Minnesota Sen. Norm Coleman, locked in a recount against Democrat Al Franken, is now he's taking himself out of the running for head of the National Republican Senatorial Committee.
This clears the way for Sen. John Cornyn of Texas to take over as NRSC chairman for the 2010 election cycle. Cornyn's biggest target? Senate Majority Leader Harry Reid, who is already girding for a tough election in his home state of Nevada.
Coleman was already facing a tough internal vote of the Senate Republican Conference in his NRSC chairmanship bid, and the ongoing recount in Minnesota had clearly become a distraction in Coleman's bid for a GOP leadership slot.
"Senator Coleman has chosen to step back in order to give his undivided attention to the recount effort," said Coleman spokesman LeRoy Coleman [not related to the senator]. "However he puts his full support behind Sen. John Cornyn."
Cornyn still has a tough task in 2010, but he'll be operating in a more historically friendly political environment — the party in control of the White House usually loses seats in mid term elections.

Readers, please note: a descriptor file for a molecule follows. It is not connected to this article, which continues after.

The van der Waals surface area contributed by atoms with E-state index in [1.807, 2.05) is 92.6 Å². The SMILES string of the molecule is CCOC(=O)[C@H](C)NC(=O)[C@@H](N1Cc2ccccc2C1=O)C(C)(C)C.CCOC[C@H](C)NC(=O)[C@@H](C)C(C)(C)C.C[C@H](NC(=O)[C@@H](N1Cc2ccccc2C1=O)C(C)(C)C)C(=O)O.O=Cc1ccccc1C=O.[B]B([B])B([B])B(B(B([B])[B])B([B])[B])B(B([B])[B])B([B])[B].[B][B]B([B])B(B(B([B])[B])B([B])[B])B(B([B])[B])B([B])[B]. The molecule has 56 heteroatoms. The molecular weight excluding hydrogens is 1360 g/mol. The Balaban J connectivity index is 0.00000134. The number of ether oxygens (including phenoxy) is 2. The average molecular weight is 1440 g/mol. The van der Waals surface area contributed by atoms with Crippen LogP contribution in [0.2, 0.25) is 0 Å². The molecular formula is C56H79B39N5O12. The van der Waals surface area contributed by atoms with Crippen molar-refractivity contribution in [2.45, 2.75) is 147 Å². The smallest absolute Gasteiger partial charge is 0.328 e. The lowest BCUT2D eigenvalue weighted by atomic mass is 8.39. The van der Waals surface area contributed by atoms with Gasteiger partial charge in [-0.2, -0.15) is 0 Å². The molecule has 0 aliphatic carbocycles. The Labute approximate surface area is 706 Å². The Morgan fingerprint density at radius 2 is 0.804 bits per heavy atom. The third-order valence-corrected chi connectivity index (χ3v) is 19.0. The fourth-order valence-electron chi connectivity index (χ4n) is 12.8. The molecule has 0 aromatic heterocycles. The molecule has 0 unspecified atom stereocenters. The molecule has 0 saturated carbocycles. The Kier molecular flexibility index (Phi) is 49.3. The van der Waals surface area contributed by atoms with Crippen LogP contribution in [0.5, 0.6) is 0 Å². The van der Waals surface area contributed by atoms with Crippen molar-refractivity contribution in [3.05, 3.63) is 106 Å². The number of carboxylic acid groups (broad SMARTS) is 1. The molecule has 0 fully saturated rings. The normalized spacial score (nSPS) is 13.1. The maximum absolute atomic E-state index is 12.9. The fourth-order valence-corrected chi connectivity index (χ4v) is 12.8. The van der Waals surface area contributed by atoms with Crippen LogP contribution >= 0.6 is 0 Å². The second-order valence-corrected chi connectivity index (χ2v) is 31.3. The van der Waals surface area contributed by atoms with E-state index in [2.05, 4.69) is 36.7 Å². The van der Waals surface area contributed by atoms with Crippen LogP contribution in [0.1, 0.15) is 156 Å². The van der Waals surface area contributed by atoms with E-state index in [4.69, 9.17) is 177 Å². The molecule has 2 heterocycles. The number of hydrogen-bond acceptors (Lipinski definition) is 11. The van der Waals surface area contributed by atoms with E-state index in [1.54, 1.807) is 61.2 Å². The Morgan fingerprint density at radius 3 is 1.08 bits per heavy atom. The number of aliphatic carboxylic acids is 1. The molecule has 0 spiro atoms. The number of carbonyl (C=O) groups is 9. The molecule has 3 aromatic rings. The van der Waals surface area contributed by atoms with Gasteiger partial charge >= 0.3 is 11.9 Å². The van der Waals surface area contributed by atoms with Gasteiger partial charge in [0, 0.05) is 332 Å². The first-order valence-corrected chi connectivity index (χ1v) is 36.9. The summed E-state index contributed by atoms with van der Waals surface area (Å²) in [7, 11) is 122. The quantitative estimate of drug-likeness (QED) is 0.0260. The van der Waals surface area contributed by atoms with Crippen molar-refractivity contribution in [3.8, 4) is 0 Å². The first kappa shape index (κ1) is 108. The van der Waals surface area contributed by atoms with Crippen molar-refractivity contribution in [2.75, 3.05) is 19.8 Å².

“Norm is one of the hardest working and well-liked members of the Republican Conference," Cornyn said." I sincerely appreciate his support. He has been a tireless advocate for his constituents in Minnesota and I will continue to do whatever I can to help ensure his return to the Senate next year.”
The Coleman-Cornyn race for NRSC was the only real leadership race still unresolved in the Senate. Now the only looming personnel question for Senate Republicans as they convene next week is whether to expel Ted Stevens from the Republican conference. That secret GOP vote is now in question because the recount in Ted Stevens re-election effort in Alaska is still under way.